REVIEW album Old Subbacultcha Old Subbacultcha

Stray From The Path Turn Up The Heat Against The 'Subliminal Criminals'

Old Subbacultcha

Old Subbacultcha

Stray From The Path have never been categorized as your typical hardcore metal/punk band but if you were to sum up their new album, ‘Subliminal Criminals’, in one phrase, it would have to be a big, fat “fuck this system”.

Like unwritten white knights of rock, the Long Island-based four piece have always aimed to tackle topics that most do not have the balls to even speak out to someone of authority. Not only do they discuss these matters but they quite literally scream every social obscenity down the microphone for all to hear, asking the question of “how can you justify all the lives you’ve fucked up?”

In this case, Stray From The Path point their fingers in the direction of the health industry, law enforcement, technological surveillance and the pigheadedness of the wealthy white generation.

Integrating experimental, unusual and interesting guitar techniques into their catalogue has always been the musician’s insignia and this new release is nothing different from Tom Williams’s style of playing.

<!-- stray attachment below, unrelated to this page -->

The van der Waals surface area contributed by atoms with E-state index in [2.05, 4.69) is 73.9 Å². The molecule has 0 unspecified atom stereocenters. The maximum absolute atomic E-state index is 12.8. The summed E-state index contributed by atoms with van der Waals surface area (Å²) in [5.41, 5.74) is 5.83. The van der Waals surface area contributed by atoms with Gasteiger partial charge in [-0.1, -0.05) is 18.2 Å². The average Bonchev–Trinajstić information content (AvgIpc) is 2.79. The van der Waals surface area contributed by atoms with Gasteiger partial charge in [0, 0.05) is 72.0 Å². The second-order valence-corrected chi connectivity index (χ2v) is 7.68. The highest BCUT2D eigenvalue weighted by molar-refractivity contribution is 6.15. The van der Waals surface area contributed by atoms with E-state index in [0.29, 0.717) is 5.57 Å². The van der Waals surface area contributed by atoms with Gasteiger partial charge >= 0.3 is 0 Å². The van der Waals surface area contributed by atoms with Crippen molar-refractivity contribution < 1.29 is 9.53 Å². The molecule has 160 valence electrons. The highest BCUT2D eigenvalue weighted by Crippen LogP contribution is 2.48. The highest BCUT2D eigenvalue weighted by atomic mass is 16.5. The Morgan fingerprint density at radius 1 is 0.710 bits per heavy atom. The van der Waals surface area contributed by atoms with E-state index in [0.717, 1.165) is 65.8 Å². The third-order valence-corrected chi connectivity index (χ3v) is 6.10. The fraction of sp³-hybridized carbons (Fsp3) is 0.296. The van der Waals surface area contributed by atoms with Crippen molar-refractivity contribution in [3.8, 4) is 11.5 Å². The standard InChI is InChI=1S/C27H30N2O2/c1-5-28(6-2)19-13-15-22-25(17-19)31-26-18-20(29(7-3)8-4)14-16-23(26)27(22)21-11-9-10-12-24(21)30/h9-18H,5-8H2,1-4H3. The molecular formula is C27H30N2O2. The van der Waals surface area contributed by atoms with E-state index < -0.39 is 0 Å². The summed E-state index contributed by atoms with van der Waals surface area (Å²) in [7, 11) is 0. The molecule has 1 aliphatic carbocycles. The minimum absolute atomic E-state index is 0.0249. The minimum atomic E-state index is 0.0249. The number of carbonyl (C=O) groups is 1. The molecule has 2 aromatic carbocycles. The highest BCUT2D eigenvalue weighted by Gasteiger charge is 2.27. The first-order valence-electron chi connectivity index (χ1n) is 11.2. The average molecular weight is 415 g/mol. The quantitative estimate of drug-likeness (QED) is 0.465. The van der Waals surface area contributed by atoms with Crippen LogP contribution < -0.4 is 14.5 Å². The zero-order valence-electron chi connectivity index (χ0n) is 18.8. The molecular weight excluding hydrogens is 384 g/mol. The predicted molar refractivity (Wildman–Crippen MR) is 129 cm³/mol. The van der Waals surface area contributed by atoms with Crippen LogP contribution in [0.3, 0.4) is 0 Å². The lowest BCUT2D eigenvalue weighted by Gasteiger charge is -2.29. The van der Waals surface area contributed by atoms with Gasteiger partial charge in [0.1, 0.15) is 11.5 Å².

“First World Problem Child” storms in with a hard-hitting truth of how “every rich white kid’s got something to say”. The reality being that those educated by their finances, are usually the most oblivious to the suffering of others and first to make stupid allegations, feeling that a piece of paper gives them superiority to the masses.

Dissolutions of grandeur wash over a tide of wealthy businessman and egotistical offspring who have trouble accepting the world as more than just their personal piggy bank. And with Architects own Sam Carter making a guest appearance on the track, the song is nothing short of a political powerhouse.

Another song now rocking in their repertoire includes “Eavesdropper” which illustrates how over the passing years, the ‘big brother’ concept has grown exponentially to the point where the publics security is almost as accessible as a book on a library shelf.

Excuses were made for this invasion of privacy such as the safety of the country due to past acts of external terrorism but recent acts from individuals such as Edward Snowden, revealed a far more insidious plan far beyond tapping a telephone. And with another guest appearance in the shape of politically-active front man Rou Reynolds, the message is pounded home hard.

‘Subliminal Criminals’ grasps a true intensity that their audience can relate to towards ‘the system’. Questioning everything that has gone untruthfully answered alongside a vigorous ascension in their musical peaks, has made this a very successful and opinionated album.

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Words by Nathan Roach

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